Our primary aim therefore in this special issue is to open up sexuality education to critical discussion and debate within a variety of institutions, considering the widespread dearth of theoretical and practical knowledge in South Africa, so as to meet the needs of the people that matter.

The idea of the special issue arose through our t collaborations and conversations over the years researching gender, HIV, sexuality, young people, health and the role of education as a vehicle for intervention Aggleton, Yankah, and Crewe ; Bhana We are not the first to embark on such a project Gacoin ; Shefer and Macleod ; Francis ; Msibi ; Bhana but our intention is to build an expansive, transformative and critically driven sexuality education that could engage people in liberating and innovative ways.

A chief element in sexuality education is the need to support and protect young people, empower them with skills and values to ensure sexual safety, fulfilling relationships, enjoyment and well-being UNESCO Through a call for papers for this special issue of Sex Educationwe sought to stimulate more discussion about the political project of sexuality education, to understand the entanglement between power and identities and to make us more mindful of the need for a critical and challenging of how young people and others engage in the construction of their sexual and social identities.

Building on all that has been researched in the past, we reiterate the need for ongoing critical and liberating interventions and reflection in the present. Explicit in these nine articles is an interpretation of sexuality that provides an important barometer of broader social, political and cultural meanings and conditions underpinned by history Reddy This position holds that South africa full sex is not a biological state of being but flexible and capable of shifting and changing in and across multiple different contexts.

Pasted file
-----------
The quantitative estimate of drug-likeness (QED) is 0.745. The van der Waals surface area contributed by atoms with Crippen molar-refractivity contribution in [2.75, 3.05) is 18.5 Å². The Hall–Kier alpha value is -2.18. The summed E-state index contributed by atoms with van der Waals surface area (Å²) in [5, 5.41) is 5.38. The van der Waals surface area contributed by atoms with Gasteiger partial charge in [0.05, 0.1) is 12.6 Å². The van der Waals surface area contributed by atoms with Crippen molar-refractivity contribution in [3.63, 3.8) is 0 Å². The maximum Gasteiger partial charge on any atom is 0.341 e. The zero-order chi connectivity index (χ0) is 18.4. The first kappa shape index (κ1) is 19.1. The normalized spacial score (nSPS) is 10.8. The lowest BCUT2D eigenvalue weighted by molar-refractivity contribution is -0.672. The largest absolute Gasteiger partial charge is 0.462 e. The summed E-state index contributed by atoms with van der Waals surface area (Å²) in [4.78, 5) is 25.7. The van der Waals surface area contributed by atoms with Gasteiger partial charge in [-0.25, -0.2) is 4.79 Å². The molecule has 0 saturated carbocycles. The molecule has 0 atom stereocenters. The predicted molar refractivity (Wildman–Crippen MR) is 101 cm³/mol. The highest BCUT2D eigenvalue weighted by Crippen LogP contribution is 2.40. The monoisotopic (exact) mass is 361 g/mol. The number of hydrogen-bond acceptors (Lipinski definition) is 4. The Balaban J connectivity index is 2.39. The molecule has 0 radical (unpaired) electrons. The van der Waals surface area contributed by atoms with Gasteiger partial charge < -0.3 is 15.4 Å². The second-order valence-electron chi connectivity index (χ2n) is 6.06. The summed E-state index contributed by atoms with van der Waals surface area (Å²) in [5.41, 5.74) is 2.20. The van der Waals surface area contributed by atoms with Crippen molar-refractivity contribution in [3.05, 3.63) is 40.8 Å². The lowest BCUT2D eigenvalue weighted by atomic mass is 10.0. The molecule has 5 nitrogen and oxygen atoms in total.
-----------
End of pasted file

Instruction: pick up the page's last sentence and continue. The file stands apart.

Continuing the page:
Importantly, therefore, sexuality education is not a micro-sociological educational experience, present only in the educational setting, but is conducted and experienced in and through many differing political, social and cultural milieux. There is a history to this. In this section therefore, we provide a brief description of the context through in to situate the study of sexuality education in South Africa.

As all the papers show, sexuality education in South Africa provides a powerful lens for understanding the effects of colonial and apartheid creations of race, class and oppressed groups. Through colonisation and apartheid, underpinned by Christianity, heterosexuality and gender inequalities and identities were normalised.

Conservative Christian principles were incorporated into local customs reproducing gender as binary and sexuality as shameful, both of which were to be controlled within heteronormative boundaries whilst upholding the powerful status of men. Black men were constructed as being hypersexual and to be feared.

African women were portrayed as victims and simultaneously shamed for irresponsible child-bearing. Gender, culture, race and class combined to define sexuality in powerful and deeply oppressive ways. In South Africa, cultural norms interacted with and coalesced meanings around sexuality, virginity and purity with long-lasting consequences. Under apartheid, for example sodomy and cross-racial sexual relations were criminalised.

Sexuality operated through racial separation and patriarchy whilst endorsing heterosexual norms. The legacy of these meanings around sexuality is often translated into research which sees African men as bad and violent, girls as suffering from sexuality and homosexuality as un-African. These discourses still hold sway today but many of the papers in South africa full sex issue alert us to the potential of a decolonising power-based analysis of resistance and reproduction Epprecht Our historical understandings of sexuality produced through gendered and racialised discourses, intertwine with local cultural norms which allows them to mutate, and change.